and Beth Healy
President Obama and Mitt Romney brought to the first battle of the general election full quivers of statistics and factoids, but both candidates occasionally misfired—stretching the truth or omitting important context.
Romney made the case that his term as a Republican governor in Massachusetts would enable him to break the partisan gridlock in Washington, a goal Obama has failed to accomplish.
“I had the great experience—it didn’t seem like it at the time—of being elected in a state where my legislature was 87 percent Democrat,” Romney said during Wednesday’s debate in Denver. “And that meant I figured out from day one I had to get along, and I had to work across the aisle to get anything done.”
Romney deserves credit for leading one of the most significant bipartisan initiatives in state history—the passage of a health care law in 2006 that has promoted near-universal insurance coverage. Romney’s plan, on which Obama modeled the Affordable Care Act of 2010, even won the support of Democratic Senator Edward M. Kennedy, whom Romney had tried to unseat 12 years earlier.
But Romney’s work on health reform was more an exception than the rule during his four years on Beacon Hill. Many Democrats who served in the Legislature during that time have described Romney as disengaged, treating lawmakers as if they worked for him and sometimes not bothering to learn their names.
Often, Romney’s ambitions—loosening union rules to increase teacher accountability or toughening welfare work requirements—were thwarted by Democrats.
The Obama campaign has used to its advantage the discontent of many Massachusetts Democrats. This week, 11 who overlapped with Romney have campaigned for the president in nine swing states; since June, about two dozen current and former elected officials from Massachusetts have held more than 100 events in 11 states, where they have criticized Romney’s Bay State record.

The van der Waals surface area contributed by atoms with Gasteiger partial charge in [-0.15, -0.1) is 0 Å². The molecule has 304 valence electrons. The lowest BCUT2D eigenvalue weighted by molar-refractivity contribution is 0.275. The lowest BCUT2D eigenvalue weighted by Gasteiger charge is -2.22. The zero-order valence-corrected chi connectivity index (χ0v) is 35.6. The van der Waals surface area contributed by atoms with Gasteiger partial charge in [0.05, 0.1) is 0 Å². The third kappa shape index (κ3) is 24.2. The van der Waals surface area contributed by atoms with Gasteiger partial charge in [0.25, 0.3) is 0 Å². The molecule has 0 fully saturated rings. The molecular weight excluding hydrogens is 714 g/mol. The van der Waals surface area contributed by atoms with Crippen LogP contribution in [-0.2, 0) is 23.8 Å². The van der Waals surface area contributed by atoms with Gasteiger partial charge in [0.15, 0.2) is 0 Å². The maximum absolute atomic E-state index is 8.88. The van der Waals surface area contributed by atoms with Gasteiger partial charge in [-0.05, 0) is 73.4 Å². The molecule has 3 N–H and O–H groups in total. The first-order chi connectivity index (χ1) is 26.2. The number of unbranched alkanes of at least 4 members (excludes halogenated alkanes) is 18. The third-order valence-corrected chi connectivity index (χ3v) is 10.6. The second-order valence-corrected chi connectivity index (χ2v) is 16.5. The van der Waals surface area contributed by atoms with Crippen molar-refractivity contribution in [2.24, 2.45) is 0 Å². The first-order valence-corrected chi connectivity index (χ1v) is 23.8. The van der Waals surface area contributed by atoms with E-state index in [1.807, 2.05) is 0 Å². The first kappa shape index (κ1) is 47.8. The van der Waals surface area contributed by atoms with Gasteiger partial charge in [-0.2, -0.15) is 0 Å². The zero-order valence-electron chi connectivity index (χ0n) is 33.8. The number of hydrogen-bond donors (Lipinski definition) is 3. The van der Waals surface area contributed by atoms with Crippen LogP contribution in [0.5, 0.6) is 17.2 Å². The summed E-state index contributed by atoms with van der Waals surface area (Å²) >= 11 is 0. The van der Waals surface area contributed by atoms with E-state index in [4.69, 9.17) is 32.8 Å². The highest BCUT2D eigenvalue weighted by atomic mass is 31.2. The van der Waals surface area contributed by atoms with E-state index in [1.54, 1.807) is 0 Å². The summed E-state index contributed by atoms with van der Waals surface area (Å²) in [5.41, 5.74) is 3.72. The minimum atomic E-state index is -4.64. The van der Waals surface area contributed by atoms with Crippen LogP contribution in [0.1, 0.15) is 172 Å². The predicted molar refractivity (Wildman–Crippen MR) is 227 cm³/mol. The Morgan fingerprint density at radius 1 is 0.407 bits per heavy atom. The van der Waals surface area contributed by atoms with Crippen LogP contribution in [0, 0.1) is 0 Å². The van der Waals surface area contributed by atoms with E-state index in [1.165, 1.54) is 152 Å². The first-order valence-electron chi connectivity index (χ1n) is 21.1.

During the debate, Obama attacked Romney for another health care plan—the GOP nominee’s proposed introduction of a Medicare voucher program in 2023.
“The problem is that because the voucher wouldn’t necessarily keep up with health care inflation, it was estimated that this would cost the average senior about $6,000 a year,” the president said.
The additional cost estimate is an Obama campaign favorite, but it is outdated. It comes from a Congressional Budget Office report on the 2011 version of a Medicare plan by Romney’s running mate, Representative Paul Ryan of Wisconsin. That plan tied the value of the vouchers to inflation, which is expected to rise more slowly than health insurance costs, leaving future seniors to pay the difference out of pocket.
Romney’s plan, similar in many ways, does not include a limit on the vouchers’ value—though he has not ruled out a cap, either.
Romney hit back on health care, charging that “the CBO says up to 20 million people will lose their insurance as Obamacare goes into effect next year.” But that huge number represents the upper limit of the Congressional Budget Office’s projection, and it is not an estimate for next year. The most likely scenario, according to the CBO, is that 3 to 5 million people will be moved off employer-sponsored insurance between 2019 and 2022.
While these people will “lose their insurance” in the sense that they will no longer have the same plans as they did before, many will qualify for Medicaid or government-subsidized private insurance.